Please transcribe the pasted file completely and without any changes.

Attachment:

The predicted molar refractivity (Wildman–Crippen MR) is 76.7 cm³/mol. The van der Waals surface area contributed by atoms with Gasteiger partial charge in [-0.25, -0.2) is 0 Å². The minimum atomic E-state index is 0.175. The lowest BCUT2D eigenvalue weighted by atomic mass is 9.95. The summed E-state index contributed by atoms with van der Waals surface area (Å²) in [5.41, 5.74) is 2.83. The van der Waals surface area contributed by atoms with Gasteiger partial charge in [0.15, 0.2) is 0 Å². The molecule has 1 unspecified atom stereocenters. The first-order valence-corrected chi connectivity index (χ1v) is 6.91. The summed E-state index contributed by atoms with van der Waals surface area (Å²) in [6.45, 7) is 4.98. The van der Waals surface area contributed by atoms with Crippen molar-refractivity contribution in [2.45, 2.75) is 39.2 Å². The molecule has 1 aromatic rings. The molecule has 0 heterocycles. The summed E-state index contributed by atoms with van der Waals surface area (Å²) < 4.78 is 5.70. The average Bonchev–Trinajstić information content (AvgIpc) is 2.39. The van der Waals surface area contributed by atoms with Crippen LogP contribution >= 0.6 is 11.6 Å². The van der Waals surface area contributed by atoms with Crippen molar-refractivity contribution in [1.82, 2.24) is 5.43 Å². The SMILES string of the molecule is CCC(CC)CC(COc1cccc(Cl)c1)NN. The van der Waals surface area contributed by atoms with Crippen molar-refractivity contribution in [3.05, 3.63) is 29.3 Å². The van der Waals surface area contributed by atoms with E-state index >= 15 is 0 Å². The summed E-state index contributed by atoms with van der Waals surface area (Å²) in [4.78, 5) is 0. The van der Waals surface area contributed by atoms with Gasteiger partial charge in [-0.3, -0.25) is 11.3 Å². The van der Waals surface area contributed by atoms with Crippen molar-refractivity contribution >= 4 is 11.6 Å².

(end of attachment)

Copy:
The predicted molar refractivity (Wildman–Crippen MR) is 76.7 cm³/mol. The van der Waals surface area contributed by atoms with Gasteiger partial charge in [-0.25, -0.2) is 0 Å². The minimum atomic E-state index is 0.175. The lowest BCUT2D eigenvalue weighted by atomic mass is 9.95. The summed E-state index contributed by atoms with van der Waals surface area (Å²) in [5.41, 5.74) is 2.83. The van der Waals surface area contributed by atoms with Gasteiger partial charge in [0.15, 0.2) is 0 Å². The molecule has 1 unspecified atom stereocenters. The first-order valence-corrected chi connectivity index (χ1v) is 6.91. The summed E-state index contributed by atoms with van der Waals surface area (Å²) in [6.45, 7) is 4.98. The van der Waals surface area contributed by atoms with Crippen molar-refractivity contribution in [2.45, 2.75) is 39.2 Å². The molecule has 1 aromatic rings. The molecule has 0 heterocycles. The summed E-state index contributed by atoms with van der Waals surface area (Å²) < 4.78 is 5.70. The average Bonchev–Trinajstić information content (AvgIpc) is 2.39. The van der Waals surface area contributed by atoms with Crippen LogP contribution >= 0.6 is 11.6 Å². The van der Waals surface area contributed by atoms with Crippen molar-refractivity contribution in [1.82, 2.24) is 5.43 Å². The SMILES string of the molecule is CCC(CC)CC(COc1cccc(Cl)c1)NN. The van der Waals surface area contributed by atoms with Crippen molar-refractivity contribution in [3.05, 3.63) is 29.3 Å². The van der Waals surface area contributed by atoms with E-state index >= 15 is 0 Å². The summed E-state index contributed by atoms with van der Waals surface area (Å²) in [4.78, 5) is 0. The van der Waals surface area contributed by atoms with Gasteiger partial charge in [-0.3, -0.25) is 11.3 Å². The van der Waals surface area contributed by atoms with Crippen molar-refractivity contribution >= 4 is 11.6 Å².